Flexible working

Is flexible working the new way of working, especially for mothers? 

Our Director Claire Gray has been in the industry for over 20 years and gives us her take on the growing trend of flexible working.  

 

Over the last 20 years in secretarial and PA recruitment, this is an area I have seen grow and a working style that needs to be addressed for both the younger generations and the increase in working mothers. 

 

Mothers with young children are more likely to go back to work or even start working now than 20 years ago.  However, the ONS (Office for National Statistics) suggests that the proportion of mothers working part-time when they have young children has remained relatively static over the period (although it remains much higher than those working full time). 

 
Through my recent and ongoing conversations with women looking for work and juggling growing children/childcare and bringing in an income as well as staying on a progressive and engaging career track, I believe that a more open approach to flexible working and remote working would make significant differences both economically and socially.  A working mother will maximise use of work time as their time is forever stretched and precious both for their jobs and their children.  A lot of mothers looking to get back into the workplace often talk of wanting to use their brain, having so much to offer and also having the capacity and ability to fit work in around children and wanting to do this.   

 

Flexible work offers options and has been proven to have an overwhelmingly positive effect on recruiting talent into companies and retaining talent.  Not everyone works at their best and most productive from 9-5.  Flexible working has a positive effect on staff morale, engagement, and commitment, and allows for a better work-life balance.  In our office, it has reduced absenteeism, lateness and boosted morale considerably.  It has allowed our largely female office staff to work around builders, deliveries, flights as well as fit more positive activities into their days this has included pottery classes, yoga, sleep course, retraining, and fitness; these are all benefitting staff performance, engagement and boosting mood. 

 

It surprised me when looking at this that almost half of full-time employees do not have flexible working encouraged at their workplace, although almost 70% wish they were offered flexible working.  Alongside this 81% of the working population really believe working remotely and more flexible would improve their productivity. 

 

As directors and company owners, we ran a survey for our staff last year, and all the benefits were listed in order of preference – this included private healthcare, holidays, training, days out, mobile phones as well as other perks and benefits that we have put thought and resource into over the 10 years of running Bain and Gray.  We found that flexible working was 90% of our employees no 1 priority for their happiness and well being at work.  We realised this needed to be addressed.  In order to make it work, we structured the flexible working into a buddy system, so that the employees run and manage their desks in pairs to ensure their work is still covered during the working day, but it has also meant that the desks are covered for a far longer stretch of the day.  Something that we thought might cut working time short has actually benefitted the business.  The Consultants are left to manage this, as managers and directors we have not had to monitor/manage or coordinate this, it just works, and I believe this is because the team really want it to work and it makes their work/life balance better.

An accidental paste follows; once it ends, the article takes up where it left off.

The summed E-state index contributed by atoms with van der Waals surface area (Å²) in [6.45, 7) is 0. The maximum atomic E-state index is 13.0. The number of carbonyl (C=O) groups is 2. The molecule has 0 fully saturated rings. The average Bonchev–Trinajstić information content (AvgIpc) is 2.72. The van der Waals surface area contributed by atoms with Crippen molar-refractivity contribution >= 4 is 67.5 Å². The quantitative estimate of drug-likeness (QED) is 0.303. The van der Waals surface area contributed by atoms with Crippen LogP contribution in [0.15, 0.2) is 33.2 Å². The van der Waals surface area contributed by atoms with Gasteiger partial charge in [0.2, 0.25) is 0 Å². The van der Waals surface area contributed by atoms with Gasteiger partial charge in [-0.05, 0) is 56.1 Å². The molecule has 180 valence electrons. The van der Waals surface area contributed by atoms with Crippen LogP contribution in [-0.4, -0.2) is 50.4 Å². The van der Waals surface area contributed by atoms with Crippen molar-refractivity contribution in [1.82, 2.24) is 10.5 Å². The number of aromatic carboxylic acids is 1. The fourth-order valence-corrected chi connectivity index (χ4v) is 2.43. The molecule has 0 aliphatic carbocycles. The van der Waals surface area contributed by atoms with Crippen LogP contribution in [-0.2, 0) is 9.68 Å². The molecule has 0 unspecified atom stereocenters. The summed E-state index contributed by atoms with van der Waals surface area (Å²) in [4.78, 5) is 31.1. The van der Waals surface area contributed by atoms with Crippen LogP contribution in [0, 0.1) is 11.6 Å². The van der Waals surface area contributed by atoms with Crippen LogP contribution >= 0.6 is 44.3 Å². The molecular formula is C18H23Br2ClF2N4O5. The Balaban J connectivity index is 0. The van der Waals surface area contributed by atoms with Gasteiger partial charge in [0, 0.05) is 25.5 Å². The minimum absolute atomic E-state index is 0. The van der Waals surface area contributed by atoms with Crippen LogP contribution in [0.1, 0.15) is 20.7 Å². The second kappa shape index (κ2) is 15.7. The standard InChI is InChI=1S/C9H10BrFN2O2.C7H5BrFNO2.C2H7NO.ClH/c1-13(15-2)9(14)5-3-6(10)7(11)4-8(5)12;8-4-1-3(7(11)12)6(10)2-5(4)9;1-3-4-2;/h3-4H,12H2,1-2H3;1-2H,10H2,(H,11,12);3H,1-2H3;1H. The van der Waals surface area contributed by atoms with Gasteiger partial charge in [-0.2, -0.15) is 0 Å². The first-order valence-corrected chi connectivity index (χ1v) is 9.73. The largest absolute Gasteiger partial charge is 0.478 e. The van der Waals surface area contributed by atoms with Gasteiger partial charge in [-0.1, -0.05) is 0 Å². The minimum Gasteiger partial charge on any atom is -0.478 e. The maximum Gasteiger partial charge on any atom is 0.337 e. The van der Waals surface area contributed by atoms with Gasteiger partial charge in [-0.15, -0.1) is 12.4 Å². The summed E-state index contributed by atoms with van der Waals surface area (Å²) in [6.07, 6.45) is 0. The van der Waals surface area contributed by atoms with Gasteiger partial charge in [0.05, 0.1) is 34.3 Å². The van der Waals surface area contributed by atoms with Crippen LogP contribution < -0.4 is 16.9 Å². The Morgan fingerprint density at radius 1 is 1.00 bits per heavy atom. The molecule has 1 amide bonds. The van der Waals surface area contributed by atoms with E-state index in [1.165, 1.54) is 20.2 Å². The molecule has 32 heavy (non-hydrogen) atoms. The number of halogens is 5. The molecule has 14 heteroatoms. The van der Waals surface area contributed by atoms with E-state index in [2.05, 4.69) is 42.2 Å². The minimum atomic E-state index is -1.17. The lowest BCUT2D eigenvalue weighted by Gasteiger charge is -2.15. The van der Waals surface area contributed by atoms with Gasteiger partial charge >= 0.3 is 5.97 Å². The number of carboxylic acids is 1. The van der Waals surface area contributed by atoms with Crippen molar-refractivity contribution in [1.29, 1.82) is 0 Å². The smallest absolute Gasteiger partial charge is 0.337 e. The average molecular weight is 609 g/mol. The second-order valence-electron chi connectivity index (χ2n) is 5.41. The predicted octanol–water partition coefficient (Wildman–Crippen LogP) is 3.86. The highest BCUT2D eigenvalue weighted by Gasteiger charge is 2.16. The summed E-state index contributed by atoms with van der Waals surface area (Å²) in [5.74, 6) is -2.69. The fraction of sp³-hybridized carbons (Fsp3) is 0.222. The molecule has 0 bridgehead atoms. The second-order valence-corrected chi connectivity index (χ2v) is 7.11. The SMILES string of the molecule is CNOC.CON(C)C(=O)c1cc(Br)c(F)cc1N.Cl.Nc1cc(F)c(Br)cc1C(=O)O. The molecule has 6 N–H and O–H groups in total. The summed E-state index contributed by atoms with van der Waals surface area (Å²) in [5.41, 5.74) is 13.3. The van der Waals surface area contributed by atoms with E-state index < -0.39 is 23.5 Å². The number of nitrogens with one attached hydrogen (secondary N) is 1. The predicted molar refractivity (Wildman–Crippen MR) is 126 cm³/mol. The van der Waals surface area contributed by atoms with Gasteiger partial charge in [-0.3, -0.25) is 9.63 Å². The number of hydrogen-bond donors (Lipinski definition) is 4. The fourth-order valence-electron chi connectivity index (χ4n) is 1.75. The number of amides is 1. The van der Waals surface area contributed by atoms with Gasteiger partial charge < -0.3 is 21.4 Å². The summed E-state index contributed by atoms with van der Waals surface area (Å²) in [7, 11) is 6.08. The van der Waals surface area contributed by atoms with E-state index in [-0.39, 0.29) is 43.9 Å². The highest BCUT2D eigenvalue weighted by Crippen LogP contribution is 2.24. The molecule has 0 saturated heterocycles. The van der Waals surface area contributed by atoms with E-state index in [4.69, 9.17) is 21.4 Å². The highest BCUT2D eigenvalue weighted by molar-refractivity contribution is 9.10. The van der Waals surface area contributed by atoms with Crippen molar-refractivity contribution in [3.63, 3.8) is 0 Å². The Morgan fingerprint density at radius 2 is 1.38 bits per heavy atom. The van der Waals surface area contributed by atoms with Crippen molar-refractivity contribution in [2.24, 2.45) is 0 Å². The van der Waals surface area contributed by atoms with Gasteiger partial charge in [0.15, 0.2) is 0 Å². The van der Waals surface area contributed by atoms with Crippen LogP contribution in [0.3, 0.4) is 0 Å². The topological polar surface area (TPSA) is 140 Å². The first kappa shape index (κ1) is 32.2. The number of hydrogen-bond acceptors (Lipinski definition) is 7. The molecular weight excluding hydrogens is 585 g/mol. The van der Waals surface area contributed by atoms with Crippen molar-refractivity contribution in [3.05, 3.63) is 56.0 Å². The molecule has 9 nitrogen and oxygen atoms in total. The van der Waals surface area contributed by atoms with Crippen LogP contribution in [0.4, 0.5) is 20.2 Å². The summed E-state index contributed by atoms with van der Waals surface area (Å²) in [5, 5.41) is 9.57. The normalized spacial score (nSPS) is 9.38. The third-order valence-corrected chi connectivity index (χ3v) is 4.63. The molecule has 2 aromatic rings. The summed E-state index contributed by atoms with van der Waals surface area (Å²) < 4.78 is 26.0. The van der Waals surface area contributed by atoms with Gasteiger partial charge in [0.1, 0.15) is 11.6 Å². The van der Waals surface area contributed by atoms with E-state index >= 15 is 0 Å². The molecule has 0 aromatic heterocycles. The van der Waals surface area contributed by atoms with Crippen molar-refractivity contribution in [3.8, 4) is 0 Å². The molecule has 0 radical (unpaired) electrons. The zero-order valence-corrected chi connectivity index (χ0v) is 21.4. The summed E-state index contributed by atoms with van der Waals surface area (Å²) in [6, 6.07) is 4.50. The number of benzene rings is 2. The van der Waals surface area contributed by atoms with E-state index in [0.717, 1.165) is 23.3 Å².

I strongly believe that this approach, however it is structured would benefit working mothers and those with outside business interests and personal goals.  I often meet candidates looking to train in something new, something they have always wanted to do, but never had time for, and it becomes a barrier to the positions they could go for because of the rigidity of the traditional 9-5. 

 

Attending a Global Recruiter day last year, it was also clear that attracting the younger generations into companies wasn’t so much about benefits but much more tied to training and nurturing a good work-life balance.  A number of larger companies had identified a need for flexibility to attract the younger generations coming into the workforce, this needed to be around where they work as well as when they work.  The traditional 9-5pm in an office was being identified as an unattractive work style and not necessarily the best motivator for productivity.  A number of HR professionals talked about attracting young talent as a critical area in their hiring and having to address and rethink how the younger generation want to work.  The media/creative and digital industries, in particular, were looking at paying for hours worked across the week harnessing an employee’s most productive time, this might be at 2 am in their kitchen and not at 9 am at their desk in the office.  They also realise that remote working was often the best way to attract the best talent to their businesses. 

 

It would seem that flexible working is clearly a benefit to both employer and employee, that it would improve the output of staff and enhance their wellbeing, that it is completely manageable with very little impact to businesses if structured well and is something we will see grow in the future.